The Undergraduate Government of Boston College (UGBC) Student Assembly was busy during their meeting on Nov. 19, passing a number of resolutions to make Boston College a better place.
One resolution plans to provide free menstrual products in high-traffic women's and gender-inclusive bathrooms on campus.
“The effort to provide menstrual products for free can effectively reduce female students’ tardiness, absences, and interruptions in classes,” said the resolution. “In addition, the accessibility to free menstrual products will enhance female students’ ability to structure their daily schedules more easily during regular menstrual cycles, without the consistent worry over obtaining products on their own.”
Sponsored by President pro-tempore Mengru Crystal Pu, LSEHD ‘20, the resolution was developed with the help of the Women’s Center and the Office of Health Promotion. The initiative plans to partner with the Residence Hall Association.
UGBC has implemented a pilot program that will run this year with the help of the BC administration, and the two plan to split the cost 50-50. Pu wants to not only preserve the current pilot program, but gradually expand it into a campus-wide distribution.
“The resolution is a critical step in leveling the playing field between male and female students at Boston College, in addition to demonstrating UGBC and Student Assembly’s commitment to protecting female students’ physiological and reproductive health,” Pu said.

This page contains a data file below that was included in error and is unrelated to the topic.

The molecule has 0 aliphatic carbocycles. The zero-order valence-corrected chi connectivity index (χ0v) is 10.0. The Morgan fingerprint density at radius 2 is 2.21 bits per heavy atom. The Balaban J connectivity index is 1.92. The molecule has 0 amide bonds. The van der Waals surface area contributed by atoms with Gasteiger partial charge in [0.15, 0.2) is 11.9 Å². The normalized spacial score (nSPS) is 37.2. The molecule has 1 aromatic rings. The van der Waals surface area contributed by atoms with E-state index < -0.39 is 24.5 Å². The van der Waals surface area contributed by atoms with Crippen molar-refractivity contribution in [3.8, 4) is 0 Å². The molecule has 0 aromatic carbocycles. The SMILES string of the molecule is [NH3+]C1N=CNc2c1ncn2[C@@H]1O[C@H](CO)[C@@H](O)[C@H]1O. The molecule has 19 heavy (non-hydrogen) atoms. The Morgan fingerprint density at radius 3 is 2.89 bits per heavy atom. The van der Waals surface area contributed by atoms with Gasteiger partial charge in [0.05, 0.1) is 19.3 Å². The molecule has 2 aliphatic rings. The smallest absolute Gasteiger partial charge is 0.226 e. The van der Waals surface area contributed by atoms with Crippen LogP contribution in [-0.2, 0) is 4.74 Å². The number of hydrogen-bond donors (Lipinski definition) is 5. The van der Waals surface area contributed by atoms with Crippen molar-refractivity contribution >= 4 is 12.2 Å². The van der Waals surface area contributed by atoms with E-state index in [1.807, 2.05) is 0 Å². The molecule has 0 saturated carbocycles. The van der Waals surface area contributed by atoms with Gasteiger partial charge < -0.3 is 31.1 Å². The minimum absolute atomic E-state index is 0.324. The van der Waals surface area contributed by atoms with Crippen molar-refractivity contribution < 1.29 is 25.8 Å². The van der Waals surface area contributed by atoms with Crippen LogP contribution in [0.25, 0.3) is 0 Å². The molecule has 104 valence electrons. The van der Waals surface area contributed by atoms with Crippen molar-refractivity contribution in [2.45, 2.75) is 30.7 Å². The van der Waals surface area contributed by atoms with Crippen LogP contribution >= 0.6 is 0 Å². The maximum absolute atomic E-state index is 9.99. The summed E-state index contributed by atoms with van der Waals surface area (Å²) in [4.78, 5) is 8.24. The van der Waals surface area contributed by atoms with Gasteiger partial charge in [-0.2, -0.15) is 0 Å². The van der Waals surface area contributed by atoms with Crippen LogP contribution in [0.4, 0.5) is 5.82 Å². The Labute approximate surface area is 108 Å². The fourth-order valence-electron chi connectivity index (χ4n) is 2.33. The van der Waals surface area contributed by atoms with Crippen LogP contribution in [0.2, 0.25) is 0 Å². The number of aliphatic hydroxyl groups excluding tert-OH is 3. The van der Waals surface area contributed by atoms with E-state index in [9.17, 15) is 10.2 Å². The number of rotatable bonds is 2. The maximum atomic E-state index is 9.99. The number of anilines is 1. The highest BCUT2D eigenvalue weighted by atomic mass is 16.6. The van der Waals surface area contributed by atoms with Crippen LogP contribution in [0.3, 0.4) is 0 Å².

The resolution also points to the fact that free menstrual products will remove a financial burden for students. It also stands to eliminate a potential barrier to female educational experience.
Pu stressed that the program’s success depends on student awareness and taking “only what they need.”
“I am currently forming the UGBC study group and negotiating with the administrators on how to best fund the program with a combination of the Student Affairs division budget, OSI budget, ResLife budget, UGBC budget, etc., but I am very confident about the outcome of the discussions,” Pu said.
Free menstrual products is a movement that has taken hold in the Boston area, including at Harvard and Boston Public Schools. This resolution is a huge step for BC, considering most of the menstrual product dispensaries in bathrooms either do not work or are rarely refilled.
A second resolution, in partnership with the Council for Students with Disabilities (CSD) and sponsored by CSD Policy Coordinator Svea McNally, LSEHD ‘22, concerns Eagle Escort services on campus.
The bill addresses the fact that the Boston College Police Department has only one Eagle Escort vehicle, on-campus safety transportation services, operating on a given day.
Students with disabilities and injuries have raised concerns regarding inconsistency, safety, and the New England winter weather.
Noting that BC aims to achieve its mission with “a deep concern for all members of its community, with a recognition of the important contribution a diverse student body, faculty, and staff can offer,” the bill called for change.
The ratification of this resolution calls on BC to have two staffed Eagle Escort vans available at all times. It also instructs van drivers “to call the student that ordered the service once they arrive at the pick-up point on campus,” put in place as a short-term solution.
A future goal stated at the end of the resolution suggested “using Eagle Escort as an on-campus job opportunity by hiring student drivers, as well as students being able to schedule their Eagle Escort service in advance as opposed to scheduling on-demand.”